post #96 of 134

Re: Smoking & Cycling

On a complete different note, I'm now past my 8th months of being smoke-free and it feels just fine.
post #97 of 134

Re: Smoking & Cycling

I was leaving a sponsor dinner after the USPRO Champs this year and there is a womans team that is sponsored by the same company that my team is. The "star" of this team who has won the Liberty Classic many times was smoking on the steps of the restaurant as I walked out. I was really surprised but came to find out that alot of bike racers smoke.... Even the best ones.



Quote:
Originally Posted by snafu
Just wonder how may people smoke and cycle? Do you believe it hinders your cycling ability if so to what extent.
post #98 of 134

Re: Smoking & Cycling

Quote:
Originally Posted by Brunswick_kate
On a complete different note, I'm now past my 8th months of being smoke-free and it feels just fine.
Excellent work. It takes alot of willpower to overcome those habits.

Also in response to OKPro's comment, I understand your point, I have a friend in the SAS who smokes and he is very very fit and pretty tough. I'm not convinced however that he wouldnt be fitter and reduce the risk of lung cancer into the bargain if he didnt smoke.

With regard to cyclists, I have a friend who smokes the occasional ciggarette. I think although you saw this person smoking, I would think it would be very occasional, otherwise it would effect cardio-respiratory fitness i am sure.
post #99 of 134

Re: Smoking & Cycling

Gave up from 100+ a day addiction.
Took 2 years of hell to get clean.
Had good motivation to quit. 2 mates dead from Lung Cancer, both younger and smoked less than me.
15 years later still not game to have 1 as I know I will start again.
One thing I enjoy about cycling is that at my level (commute/fitness) it is practically cigarette free.

Anyhow, there is no ashtray on a bike, where do you put the buts? No, No No - you dont litter do you!

Hugh
post #100 of 134

Re: Smoking & Cycling

Thought you might be interested in this victory over cancer story even nonsmokers can get cancer and I find it very troubling when people are sent home to die with no hope. Sorry about your Dad that's alot to handle when it's someone close.
http://www.thebodytherapycenter.com/drg.htm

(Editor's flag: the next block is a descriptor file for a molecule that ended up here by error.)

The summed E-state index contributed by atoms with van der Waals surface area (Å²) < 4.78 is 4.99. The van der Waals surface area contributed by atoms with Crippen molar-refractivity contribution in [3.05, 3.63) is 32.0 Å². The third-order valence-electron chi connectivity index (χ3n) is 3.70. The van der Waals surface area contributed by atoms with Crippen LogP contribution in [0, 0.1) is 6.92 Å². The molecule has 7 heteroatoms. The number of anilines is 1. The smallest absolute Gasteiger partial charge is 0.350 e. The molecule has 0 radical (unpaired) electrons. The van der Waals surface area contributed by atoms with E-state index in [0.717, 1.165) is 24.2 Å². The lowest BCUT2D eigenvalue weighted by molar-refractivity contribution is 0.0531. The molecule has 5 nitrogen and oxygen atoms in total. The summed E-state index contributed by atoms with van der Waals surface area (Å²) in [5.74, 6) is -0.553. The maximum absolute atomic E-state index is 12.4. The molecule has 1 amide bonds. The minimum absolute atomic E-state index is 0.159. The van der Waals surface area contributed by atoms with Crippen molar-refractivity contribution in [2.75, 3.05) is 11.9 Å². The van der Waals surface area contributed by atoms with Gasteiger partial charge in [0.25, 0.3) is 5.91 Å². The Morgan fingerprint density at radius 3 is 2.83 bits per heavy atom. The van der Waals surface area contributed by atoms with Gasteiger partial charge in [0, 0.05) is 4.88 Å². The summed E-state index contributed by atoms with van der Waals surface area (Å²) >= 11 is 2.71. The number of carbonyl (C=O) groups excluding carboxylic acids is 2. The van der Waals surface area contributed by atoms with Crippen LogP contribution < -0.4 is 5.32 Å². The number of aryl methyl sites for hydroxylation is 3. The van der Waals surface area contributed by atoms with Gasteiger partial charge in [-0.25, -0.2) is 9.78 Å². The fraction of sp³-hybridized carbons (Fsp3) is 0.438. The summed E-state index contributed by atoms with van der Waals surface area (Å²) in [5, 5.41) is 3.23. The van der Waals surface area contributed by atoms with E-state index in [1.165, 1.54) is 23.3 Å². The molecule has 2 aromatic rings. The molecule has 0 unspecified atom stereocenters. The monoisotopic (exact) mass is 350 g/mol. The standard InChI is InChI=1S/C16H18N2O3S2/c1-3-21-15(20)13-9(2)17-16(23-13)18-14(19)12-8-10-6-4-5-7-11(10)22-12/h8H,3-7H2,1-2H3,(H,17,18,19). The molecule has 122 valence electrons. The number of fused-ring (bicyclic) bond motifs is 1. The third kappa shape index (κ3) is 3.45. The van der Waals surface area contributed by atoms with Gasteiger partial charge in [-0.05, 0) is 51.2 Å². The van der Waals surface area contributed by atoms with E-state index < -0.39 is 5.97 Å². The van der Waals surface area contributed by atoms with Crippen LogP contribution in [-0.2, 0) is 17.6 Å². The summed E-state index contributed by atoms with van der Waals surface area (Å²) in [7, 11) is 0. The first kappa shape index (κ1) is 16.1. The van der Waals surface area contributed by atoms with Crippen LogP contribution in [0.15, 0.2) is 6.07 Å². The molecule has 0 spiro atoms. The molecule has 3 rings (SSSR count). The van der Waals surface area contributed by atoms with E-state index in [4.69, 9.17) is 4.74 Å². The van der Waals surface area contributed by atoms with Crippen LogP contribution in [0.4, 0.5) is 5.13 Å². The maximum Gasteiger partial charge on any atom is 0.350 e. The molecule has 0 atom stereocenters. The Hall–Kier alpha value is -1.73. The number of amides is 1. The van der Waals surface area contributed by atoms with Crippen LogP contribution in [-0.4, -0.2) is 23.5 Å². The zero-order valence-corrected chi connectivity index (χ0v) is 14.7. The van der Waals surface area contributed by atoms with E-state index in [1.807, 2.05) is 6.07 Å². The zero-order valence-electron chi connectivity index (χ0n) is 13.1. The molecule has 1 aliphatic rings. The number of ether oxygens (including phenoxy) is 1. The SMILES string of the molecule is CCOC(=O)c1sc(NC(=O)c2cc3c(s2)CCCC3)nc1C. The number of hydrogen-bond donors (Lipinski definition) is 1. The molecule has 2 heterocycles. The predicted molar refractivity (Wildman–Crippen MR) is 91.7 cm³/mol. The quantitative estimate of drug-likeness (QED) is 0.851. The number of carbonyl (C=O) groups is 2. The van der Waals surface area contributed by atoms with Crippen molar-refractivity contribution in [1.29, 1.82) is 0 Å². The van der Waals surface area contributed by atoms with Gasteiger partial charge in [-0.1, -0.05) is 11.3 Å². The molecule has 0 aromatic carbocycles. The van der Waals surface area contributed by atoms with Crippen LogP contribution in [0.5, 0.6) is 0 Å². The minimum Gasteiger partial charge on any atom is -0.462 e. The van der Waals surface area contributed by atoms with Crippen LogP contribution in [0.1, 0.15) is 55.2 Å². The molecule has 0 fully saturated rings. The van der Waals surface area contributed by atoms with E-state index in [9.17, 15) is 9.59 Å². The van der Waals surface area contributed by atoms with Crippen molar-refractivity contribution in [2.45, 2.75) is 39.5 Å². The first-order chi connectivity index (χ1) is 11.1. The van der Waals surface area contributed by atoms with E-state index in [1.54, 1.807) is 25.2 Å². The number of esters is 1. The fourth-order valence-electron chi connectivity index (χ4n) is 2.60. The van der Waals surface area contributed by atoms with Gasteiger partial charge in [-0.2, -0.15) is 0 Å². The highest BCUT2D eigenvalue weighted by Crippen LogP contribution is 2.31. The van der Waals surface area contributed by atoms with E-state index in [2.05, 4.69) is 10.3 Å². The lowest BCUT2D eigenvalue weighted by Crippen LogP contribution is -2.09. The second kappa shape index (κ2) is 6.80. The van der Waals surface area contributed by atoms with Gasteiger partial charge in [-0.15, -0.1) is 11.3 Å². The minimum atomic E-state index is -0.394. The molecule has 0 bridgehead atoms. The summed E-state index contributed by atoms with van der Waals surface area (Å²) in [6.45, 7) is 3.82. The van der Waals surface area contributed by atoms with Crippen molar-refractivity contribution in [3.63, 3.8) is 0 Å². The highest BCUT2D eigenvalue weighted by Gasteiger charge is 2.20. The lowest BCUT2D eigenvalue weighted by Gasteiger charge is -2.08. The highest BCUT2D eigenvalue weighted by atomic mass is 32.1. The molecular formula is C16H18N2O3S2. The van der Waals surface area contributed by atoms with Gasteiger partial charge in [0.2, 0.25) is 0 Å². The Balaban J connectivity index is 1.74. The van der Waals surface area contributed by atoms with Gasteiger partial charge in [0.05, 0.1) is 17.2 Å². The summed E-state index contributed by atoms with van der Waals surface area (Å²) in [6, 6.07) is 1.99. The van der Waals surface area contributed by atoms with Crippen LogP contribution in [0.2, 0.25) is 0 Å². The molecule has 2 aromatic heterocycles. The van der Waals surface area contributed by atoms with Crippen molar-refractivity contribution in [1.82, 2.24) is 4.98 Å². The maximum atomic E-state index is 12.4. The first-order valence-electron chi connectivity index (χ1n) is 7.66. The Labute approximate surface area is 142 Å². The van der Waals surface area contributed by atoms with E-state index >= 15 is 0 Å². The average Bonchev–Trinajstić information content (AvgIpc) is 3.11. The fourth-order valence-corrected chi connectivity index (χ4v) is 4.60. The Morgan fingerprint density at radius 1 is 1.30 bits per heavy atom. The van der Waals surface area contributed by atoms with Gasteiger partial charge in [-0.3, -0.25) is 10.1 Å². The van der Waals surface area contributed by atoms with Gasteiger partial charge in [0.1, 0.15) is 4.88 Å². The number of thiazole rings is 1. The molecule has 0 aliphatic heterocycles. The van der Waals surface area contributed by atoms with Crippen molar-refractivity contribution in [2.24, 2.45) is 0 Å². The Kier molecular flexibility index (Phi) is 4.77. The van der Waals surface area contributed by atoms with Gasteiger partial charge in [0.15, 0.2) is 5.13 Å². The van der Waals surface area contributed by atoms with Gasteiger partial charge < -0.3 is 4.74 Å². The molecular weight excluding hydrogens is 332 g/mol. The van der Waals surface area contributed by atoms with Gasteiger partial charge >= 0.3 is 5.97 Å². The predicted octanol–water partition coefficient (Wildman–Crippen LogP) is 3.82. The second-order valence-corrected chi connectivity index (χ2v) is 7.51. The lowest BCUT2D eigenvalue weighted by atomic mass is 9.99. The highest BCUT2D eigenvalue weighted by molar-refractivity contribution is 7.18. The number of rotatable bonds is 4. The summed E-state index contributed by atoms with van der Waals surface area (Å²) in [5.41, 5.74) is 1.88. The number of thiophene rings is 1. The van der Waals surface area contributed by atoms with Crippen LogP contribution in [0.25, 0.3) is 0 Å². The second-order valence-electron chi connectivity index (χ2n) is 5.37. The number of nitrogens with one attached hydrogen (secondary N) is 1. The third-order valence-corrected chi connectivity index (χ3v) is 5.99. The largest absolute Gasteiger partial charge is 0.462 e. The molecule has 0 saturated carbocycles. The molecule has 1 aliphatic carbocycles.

Quote:
Originally Posted by HellonWheels
I tried to edit my post but couldnt because I waited too long. I dont mean to offend anyone, its just that this is a very touchy subject for me because of my father's death from lung cancer.

I applaud anyone who quits, I know how hard it was for my father when he tried.
post #101 of 134

Re: Smoking & Cycling

And I just made 10 months smoke free...If I can do it, anyone can do it.
post #102 of 134

Re: Smoking & Cycling

Quote:
Originally Posted by OKpro
I was leaving a sponsor dinner after the USPRO Champs this year and there is a womans team that is sponsored by the same company that my team is. The "star" of this team who has won the Liberty Classic many times was smoking on the steps of the restaurant as I walked out. I was really surprised but came to find out that alot of bike racers smoke.... Even the best ones.
How interesting. A personal friend of mine who was one of 2 MTB racers in Asia that qualified and raced in the Athen Olympics smokes, too. I guess you can be quick to say, "Ah, that's why he is no where near the podium." IMPO, he's not there because his country does not give the same attention to cycling compared to the other sport. His smoking doesn't stop him from kicking a** in all the regional championships held here, against cyclist who doesn't smoke.

I'm not trying to put up a challenge here as whether to light up or not. Just stating a fact I know.
post #103 of 134

Re: Smoking & Cycling

Quote:
Originally Posted by ekoh